woman showing signs and symptoms of a drug-induced psychosis

Signs and Symptoms of a Drug-Induced Psychosis

The signs and symptoms of a drug-induced psychosis can be scary to experience or witness. If you notice these signs in a loved one, it is imperative to get them medical treatment immediately. A drug-induced psychosis could be a warning sign of an overdose or a symptom of an underlying mental health disorder.

Sober living homes and outpatient rehab can help you after you get treatment following a drug-induced psychotic episode. Creekside Recovery Residences is here to help you get back on track.

What Is a Drug-Induced Psychosis?

The National Institute of Mental Health (NIMH) defines psychosis as “a collection of symptoms that affect the mind, where there has been some loss of contact with reality.” Furthermore, NIMH states that psychosis causes disruptions to thoughts and perceptions. In addition, a person will struggle to recognize what is and isn’t real.

A drug-induced psychosis means that drug or alcohol abuse is the cause of a psychotic episode. Drug-induced psychoses are typically episodic, meaning that they are only temporary. However, in some cases, the person could have long-term psychosis, which may indicate an underlying mental health disorder. During psychosis, a person will have hallucinations, delusions, or both.

What Are Hallucinations and Delusions?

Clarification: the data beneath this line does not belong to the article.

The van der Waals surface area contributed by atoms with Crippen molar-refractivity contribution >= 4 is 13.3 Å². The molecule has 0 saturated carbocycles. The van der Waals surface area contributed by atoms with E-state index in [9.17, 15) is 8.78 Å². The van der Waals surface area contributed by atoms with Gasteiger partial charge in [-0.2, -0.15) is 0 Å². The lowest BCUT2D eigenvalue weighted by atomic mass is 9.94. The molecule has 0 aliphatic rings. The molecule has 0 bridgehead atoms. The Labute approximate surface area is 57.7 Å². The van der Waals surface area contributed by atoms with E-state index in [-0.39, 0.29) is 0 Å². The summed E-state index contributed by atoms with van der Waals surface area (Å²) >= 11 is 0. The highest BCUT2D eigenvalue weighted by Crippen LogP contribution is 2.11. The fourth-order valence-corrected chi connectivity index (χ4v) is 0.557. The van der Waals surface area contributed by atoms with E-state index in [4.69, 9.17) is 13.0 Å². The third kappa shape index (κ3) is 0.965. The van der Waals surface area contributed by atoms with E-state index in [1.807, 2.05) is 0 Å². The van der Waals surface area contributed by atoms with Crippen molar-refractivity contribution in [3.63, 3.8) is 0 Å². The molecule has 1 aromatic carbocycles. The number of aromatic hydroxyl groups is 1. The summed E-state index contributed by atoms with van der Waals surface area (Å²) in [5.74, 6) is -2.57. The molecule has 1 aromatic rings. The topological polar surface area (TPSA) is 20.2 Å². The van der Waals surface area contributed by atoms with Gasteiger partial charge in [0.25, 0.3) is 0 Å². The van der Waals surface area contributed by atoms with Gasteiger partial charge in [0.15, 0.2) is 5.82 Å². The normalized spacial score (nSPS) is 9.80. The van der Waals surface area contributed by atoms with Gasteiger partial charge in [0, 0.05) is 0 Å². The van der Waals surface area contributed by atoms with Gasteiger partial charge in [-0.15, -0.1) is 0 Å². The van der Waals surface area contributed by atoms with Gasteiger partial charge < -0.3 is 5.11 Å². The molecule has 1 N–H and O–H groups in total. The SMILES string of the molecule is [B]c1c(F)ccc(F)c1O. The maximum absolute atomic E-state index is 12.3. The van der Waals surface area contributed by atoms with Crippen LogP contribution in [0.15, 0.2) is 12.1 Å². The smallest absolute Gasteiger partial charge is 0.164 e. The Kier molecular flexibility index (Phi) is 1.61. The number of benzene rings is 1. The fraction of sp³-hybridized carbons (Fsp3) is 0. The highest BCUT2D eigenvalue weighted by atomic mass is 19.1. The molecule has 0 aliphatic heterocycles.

Hallucinations and delusions are the primary symptoms of a psychotic episode:

  • Hallucinations are bodily sensations or perceptions that aren’t real. These can include all senses—sight, touch, taste, hearing, or smell. For example, a person might see people who aren’t there or hear voices that sound like they come from another person.
  • Delusions are unshakable beliefs that are not true. These beliefs can include feeling persecuted and believing oneself to have powers.

It is important to remember that these perceptions and beliefs feel real for the person experiencing psychosis. They won’t be able to just “snap out of it” and will struggle to understand that others don’t share the same experience of reality.

How to Recognize a Drug-Induced Psychosis

A drug-induced psychosis causes tell-tale behaviors like outbursts and incoherent speech. Moreover, symptoms of a drug-induced psychosis will gradually worsen—especially if the person continues using or drinking despite these symptoms.

Signs and symptoms of a drug-induced psychosis include:

  • Suspicious or paranoid thoughts
  • Difficulty thinking logically